The cannon at the Fort Wellington National Historic Site in Prescott, Ont. still keeps watch over the St. Lawrence River.
Thanks to a significant makeover by tradespeople employed by BRC Restoration Inc. its defences — including sharp wooden pikes designed to impale both soldiers and horses — will be ready to pass muster once again.
Built by the British government in 1813, the fort served to defend the line of communications between Montreal and Kingston during the War of 1812.
Troops were assembled at the fort to defeat American forces at Ogdensburg, N.Y. that same year. The fort also served as a defensive installation during the Rebellion of Upper Canada and later served as a military depot during the First World War. It was designated a national historic site in 1923.
The contract with site operator Parks Canada is valued at $2.24 million plus HST. The work includes rehabilitation of Fort Wellington’s fraising (pointed cedar stakes), spiked wooden palisades, wood-and-earthen revetment wall, the carronade (small cannon) platform, masonry arch and entrance gate.
BRC Restoration has fittingly assembled its own army of as many as 18 stonemasons, carpenters, historical restoration experts and experienced labourers to take on the work, which began in March 2018.
While the logs forming the palisades were initially driven into the ground, the new design preserves both strength and historical appearance while promoting longevity of the new construction.
“We’re using historically specified spiked cedar logs 10 to 12 inches in diameter and 10 to 12 feet high,” says BRC Restoration vice-president Arran Brannigan. “But instead of supporting the anchor logs by burying them, we’re driving helical piles every six feet and then welding steel plates to them. We’re then welding HSS posts to the plates and placing cored-out logs over the steel posts. As with the historical design, the remaining logs between the anchor logs are supported by stringers.”
The original sharpened logs used for fraising are buried deep into the side of the steep hill leading up to the fort and protrude at a 180-degree angle.
“If the enemy breached the palisade wall and begin the charge up the hill, they would be greeted by these sharpened logs,” says Brannigan. “The existing logs are probably a couple of hundred years old and are rotting. We’re removing them, excavating around the perimeter of the fort and installing 6,000-pound precast concrete blocks with lengths of HDPE pipe imbedded in them.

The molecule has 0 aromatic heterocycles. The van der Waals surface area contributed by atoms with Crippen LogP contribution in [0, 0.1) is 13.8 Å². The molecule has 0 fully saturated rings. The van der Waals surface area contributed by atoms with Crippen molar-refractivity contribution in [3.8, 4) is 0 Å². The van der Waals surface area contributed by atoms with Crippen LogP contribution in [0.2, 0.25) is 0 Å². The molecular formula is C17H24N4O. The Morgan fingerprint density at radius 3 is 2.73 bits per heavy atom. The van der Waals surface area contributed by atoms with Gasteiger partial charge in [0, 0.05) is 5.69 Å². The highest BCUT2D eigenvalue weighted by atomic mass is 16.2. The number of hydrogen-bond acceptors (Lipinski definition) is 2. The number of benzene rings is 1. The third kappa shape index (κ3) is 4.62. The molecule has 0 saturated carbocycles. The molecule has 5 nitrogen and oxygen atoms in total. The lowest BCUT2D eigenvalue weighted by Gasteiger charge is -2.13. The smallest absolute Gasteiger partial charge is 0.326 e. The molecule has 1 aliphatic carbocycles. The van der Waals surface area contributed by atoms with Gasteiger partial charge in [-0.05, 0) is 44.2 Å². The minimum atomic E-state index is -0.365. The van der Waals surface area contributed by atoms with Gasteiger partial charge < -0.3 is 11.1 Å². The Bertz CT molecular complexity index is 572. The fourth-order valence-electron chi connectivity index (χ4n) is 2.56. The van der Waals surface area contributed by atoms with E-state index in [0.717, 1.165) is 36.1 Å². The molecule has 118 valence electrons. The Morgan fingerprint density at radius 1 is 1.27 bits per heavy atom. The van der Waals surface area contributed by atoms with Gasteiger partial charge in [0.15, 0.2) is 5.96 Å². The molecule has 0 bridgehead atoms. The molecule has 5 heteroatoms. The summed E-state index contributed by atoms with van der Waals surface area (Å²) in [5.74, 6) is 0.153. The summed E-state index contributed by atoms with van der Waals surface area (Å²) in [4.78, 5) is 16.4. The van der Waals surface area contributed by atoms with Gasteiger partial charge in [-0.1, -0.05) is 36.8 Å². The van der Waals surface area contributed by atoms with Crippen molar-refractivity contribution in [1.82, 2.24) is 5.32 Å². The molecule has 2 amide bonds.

“The new cedar logs will be set into the pipe, fastened with collars and then buried at the base. To the eye, the new fraising will perfectly match the historic specs.”
The logs are all locally sourced eastern white cedar milled at Ottawa Cedar Lumber Inc. in Cumberland, just outside of Ottawa. All logs were cored and sharpened to impalement standards by the mill.
“They didn’t bat an eye when we gave them the specifications,” says Brannigan. “For all of us, this is a once-in-a-lifetime project, and everyone was eager to meet the unique requirements of the project.”
BRC also sourced square-headed nails to meet historic project specifications.
The revetment wall, an earthen structure supported by a facing of vertical logs, is also being replaced. However, a new precast concrete retaining wall is being buried to retain the earthen load. It will be refaced by a fresh line-up of cedar logs.
Stonework on the fort’s limestone archway entrance and carronade is being rehabilitated through repointing and resetting of loose stones. BRC is using only historical lime-based mortars to match the original.
Archeologists have already excavated test pits in work areas to determine that they offer a low likelihood of containing historic artifacts. However, an archeologist has been assigned to observe each new excavation.
Fort Wellington is scheduled to be ready to repel invaders once again in spring 2019.